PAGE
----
The Cap Bon region has an interesting economical importance for Tunisia. It contains about 30% of the touristic resorts of Tunisia and is having an important urban development. For these reasons, this work is focusing on cartography of instability hazards of land for the region lying between the town Beni Khiar and Hammamet. Landslides are a common hazard, especially during the rainy season   . For these reasons, a data collection study about land instability has been conducted. By analyzing and integrating it, a “SIG” allowed us to realize a land instability map which could be used as a helping tool for decision makers for better urban and environmental management.
2. The Study Method
The cartography of land instability areas in the regions of Nabeul and Hammamet compels us to analyze the process of realizing this map step by step (Figure 1).
2.1. Geographic Level
Nabeul-Hammamet region is located in the North-East of Tunisia between the meridiens 641.963 and 667.000 and the parallels 4.028.304 and 4.054.072. It lies on the south west of the Cap Bon peninsula (Figure 2).
2.2. Definition of Land Instability
Land instability means wrench, displacement on a slope and along an identifiable rupture of a surface of ground and rockets under the effect of gravity  . It depends mainly or the type of land morphology, the geologic structure, climate conditions, the seismicity, the hydrographic system, underground hydraulic pressure and anthropic activities  . These phenomena differ according to their extent, to their movement speed, to the land lithology and to the geometry of their braking surfaces.
Figure 1. Methodology adopted for the implementation of the hazard map.
Figure 2. Geographical setting.
2.3. Identifying the Cartographic Data Base for Land Instability
Geographic Information System (GIS) modelling of landslide phenomena has taken precedence in recent time. Geospatial technologies like the use of GIS, and Remote Sensing are useful in the hazard assessment, risk identification, and disaster management for landslides  . For it while performing this study we have used image processing software (Envi 4.7) and SIG (Arcviews 3.1) so that to set a geographic data base (GDB) which allows us to a better understanding to the risks of land instability in the region of Nabeul-Hammamet. Realizing the GDB needed a collection of multidisciplinary data, its numerisation, and georeferencement and vectorisation so that produce the necessary themes for the targeted maps.
2.3.1. Lithologic Maps
Our lithologic map was realized according to a vectorization of two geologic cards at 1/50,000 of Nabeul and Hammamet. With regard to the works of  -  , the studied land is composed mainly of sand, clay and sandstone (Figure 3).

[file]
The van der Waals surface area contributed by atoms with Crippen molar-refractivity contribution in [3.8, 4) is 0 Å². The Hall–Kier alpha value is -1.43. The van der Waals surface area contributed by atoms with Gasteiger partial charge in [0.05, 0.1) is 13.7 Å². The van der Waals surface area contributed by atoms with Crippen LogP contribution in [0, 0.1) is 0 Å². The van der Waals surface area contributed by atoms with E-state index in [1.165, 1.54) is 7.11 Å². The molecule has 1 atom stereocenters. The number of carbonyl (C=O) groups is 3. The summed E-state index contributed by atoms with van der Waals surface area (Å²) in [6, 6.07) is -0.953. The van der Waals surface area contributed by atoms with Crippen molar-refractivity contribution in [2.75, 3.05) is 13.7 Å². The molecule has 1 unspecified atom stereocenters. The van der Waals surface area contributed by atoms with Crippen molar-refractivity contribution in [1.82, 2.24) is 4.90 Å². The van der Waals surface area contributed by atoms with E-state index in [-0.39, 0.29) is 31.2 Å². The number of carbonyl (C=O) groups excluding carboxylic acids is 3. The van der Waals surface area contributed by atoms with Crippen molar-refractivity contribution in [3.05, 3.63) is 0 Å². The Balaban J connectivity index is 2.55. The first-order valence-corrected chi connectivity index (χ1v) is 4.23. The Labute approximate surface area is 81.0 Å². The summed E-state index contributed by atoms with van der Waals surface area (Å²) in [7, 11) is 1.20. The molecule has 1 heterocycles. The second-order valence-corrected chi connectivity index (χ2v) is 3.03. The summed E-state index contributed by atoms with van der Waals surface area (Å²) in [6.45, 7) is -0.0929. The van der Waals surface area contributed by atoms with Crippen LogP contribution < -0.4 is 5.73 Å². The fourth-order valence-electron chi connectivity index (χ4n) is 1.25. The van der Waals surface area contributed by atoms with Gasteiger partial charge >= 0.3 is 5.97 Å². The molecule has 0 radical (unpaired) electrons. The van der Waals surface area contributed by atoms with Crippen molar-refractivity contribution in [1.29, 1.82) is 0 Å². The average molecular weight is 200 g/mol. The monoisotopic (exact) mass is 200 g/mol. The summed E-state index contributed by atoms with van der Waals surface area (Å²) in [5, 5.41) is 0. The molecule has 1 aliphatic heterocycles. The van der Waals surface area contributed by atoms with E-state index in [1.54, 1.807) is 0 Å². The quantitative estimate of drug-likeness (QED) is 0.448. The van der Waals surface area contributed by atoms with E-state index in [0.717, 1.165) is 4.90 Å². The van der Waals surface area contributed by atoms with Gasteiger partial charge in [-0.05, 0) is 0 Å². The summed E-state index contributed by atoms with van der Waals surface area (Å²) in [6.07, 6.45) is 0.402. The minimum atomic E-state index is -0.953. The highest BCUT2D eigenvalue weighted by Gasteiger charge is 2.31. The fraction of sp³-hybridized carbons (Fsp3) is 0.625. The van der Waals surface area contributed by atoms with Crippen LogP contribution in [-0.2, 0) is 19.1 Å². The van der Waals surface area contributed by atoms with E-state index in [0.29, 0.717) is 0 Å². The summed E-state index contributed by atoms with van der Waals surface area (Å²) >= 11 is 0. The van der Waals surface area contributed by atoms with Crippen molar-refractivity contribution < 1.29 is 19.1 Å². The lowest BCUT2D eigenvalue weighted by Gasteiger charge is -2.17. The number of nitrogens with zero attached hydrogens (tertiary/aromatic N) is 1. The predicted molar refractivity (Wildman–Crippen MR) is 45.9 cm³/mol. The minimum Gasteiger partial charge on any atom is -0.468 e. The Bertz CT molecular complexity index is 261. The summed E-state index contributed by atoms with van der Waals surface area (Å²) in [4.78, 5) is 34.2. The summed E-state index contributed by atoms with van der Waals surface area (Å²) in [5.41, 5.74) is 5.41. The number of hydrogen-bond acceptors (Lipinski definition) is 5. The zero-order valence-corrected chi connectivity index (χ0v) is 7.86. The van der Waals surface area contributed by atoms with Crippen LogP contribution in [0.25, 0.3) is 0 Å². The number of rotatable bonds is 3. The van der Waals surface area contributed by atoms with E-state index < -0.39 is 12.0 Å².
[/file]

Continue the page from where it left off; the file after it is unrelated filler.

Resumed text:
-The Somaa formation, it is composed yellow or red sands intercalated with cong- lomeratic levels.
-The Beni khiar formation, presents a progressive passage of continental sandstones to oolitic limestone.
-The Oued El Bir formation is composed of sandstones, sand and azoic clays.
-The pottery clay is plastic with a grey color and bleu patina.
Figure 3. Map of lithology and fracturing.
-The yellow sand of Nabeul is characterized by a varying granulometry with some conglomeratic levels.
-The sand and sandstones of Hammamet are yellow fin sand, sometimes containing clay.
-The Sicilian, its levels are composed generally by conglomerates poorly consolidated and dark grey sand.
-The Tyrrhenian outcrops a cord formed by sandstone and limestone and sandstone at the base dune large oblique stratifications at the top.
The lithologic nature and the consolidation state of each formation allowed us to predict the mechanical behavior of each formation.
This is checked out by the work of  that had proved the direct relation with the friction angle φ and the horizontal displacement of materials:
σh: horizontal stress.
σv: vertical stress.
Ka: thrust coefficient of land.
Applying this equation allowed us to classify the lithologic unites into 3 classes depending on their aptitude to the instability. To facilitate implementing this classification in the data base, some proportional indexes at each instability have been affected to the surface lithology (Table 1).
Table 1. Classification of evidence of hazards lithological.
2.3.2. Fracture Map
It includes the estimated and identified breaks at the level of our section. These breaks are generally oriented N120 to N170 (Figure 3). According to  , 1981 who affirm that break disposition is the most important criteria in our thematic, we have chosen to attribute:
-Index 1: to the estimated faults that affected sand and clayful lands or those which are not reactivated for a long time.
-Index 3: for the faults that represent a dip less to that designed breaks and also for the conjugated faults.
2.3.3. Slopes Map
The obtained slopes map is a derived map through a digital elevation model (DEM) product following the extraction and processing of contour to 25 m not included on topographic maps at the scale 1/25,000 in the Fevilles of Hammamet and Nabeul NE, NW, SE and SW.
It shows that the study area is a peneplain except the Nabeul-Hammamet monoclinal where the slopes can exceed the value of 30% (Figure 4). The works of   have showed that stability of slopes is maintained thanks to a balance between the propulsive forces and the resistance forces.
φ: friction angle, α: slope.
Applying this equation, which is in relation with the slope, allowed us to classify the topography into three classes depending on their contribution to instability (Table 2).
2.3.4. Hydrographic Map
The same previous topographic maps were used as a data base during the vectorization
Table 2.Classification of topographic indices hazards.
Figure 4. Slope of map.
of the hydrographic network illustrated in the study area (Figure 5). The result has shown that the majority of the networks are in the form of trills which prove the preserve of permeable and friable land where water could dig and mobilize the particules easily  . In consideration with Strahler Classification to the whole network, land observation has proved that land instability is proportional is proportional to the order of the drain.
This is confirmed by the progressive increase of the solid charge in the drains from upstream to downstream. Hence the choice of indices is for different drains classes (Table 3).
Figure 5. Hydrographic map.